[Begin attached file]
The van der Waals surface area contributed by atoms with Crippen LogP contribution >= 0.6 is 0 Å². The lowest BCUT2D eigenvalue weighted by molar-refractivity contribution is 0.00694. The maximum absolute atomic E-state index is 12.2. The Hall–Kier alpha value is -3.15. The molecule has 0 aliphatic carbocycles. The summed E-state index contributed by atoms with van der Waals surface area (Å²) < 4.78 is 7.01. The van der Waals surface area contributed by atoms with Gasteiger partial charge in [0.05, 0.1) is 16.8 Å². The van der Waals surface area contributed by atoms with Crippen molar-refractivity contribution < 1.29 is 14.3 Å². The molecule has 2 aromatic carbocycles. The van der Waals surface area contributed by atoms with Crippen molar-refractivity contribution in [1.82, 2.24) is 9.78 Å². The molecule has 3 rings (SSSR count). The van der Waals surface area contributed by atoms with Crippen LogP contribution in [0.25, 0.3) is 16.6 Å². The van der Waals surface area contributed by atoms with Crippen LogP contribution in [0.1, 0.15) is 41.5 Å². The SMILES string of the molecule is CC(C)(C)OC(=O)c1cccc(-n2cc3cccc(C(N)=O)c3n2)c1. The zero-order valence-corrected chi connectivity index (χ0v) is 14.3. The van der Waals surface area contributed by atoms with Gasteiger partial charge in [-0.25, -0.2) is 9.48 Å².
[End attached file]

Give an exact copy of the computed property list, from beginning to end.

The van der Waals surface area contributed by atoms with Crippen LogP contribution >= 0.6 is 0 Å². The lowest BCUT2D eigenvalue weighted by molar-refractivity contribution is 0.00694. The maximum absolute atomic E-state index is 12.2. The Hall–Kier alpha value is -3.15. The molecule has 0 aliphatic carbocycles. The summed E-state index contributed by atoms with van der Waals surface area (Å²) < 4.78 is 7.01. The van der Waals surface area contributed by atoms with Gasteiger partial charge in [0.05, 0.1) is 16.8 Å². The van der Waals surface area contributed by atoms with Crippen molar-refractivity contribution < 1.29 is 14.3 Å². The molecule has 2 aromatic carbocycles. The van der Waals surface area contributed by atoms with Crippen molar-refractivity contribution in [1.82, 2.24) is 9.78 Å². The molecule has 3 rings (SSSR count). The van der Waals surface area contributed by atoms with Crippen LogP contribution in [0.25, 0.3) is 16.6 Å². The van der Waals surface area contributed by atoms with Crippen LogP contribution in [0.1, 0.15) is 41.5 Å². The SMILES string of the molecule is CC(C)(C)OC(=O)c1cccc(-n2cc3cccc(C(N)=O)c3n2)c1. The zero-order valence-corrected chi connectivity index (χ0v) is 14.3. The van der Waals surface area contributed by atoms with Gasteiger partial charge in [-0.25, -0.2) is 9.48 Å².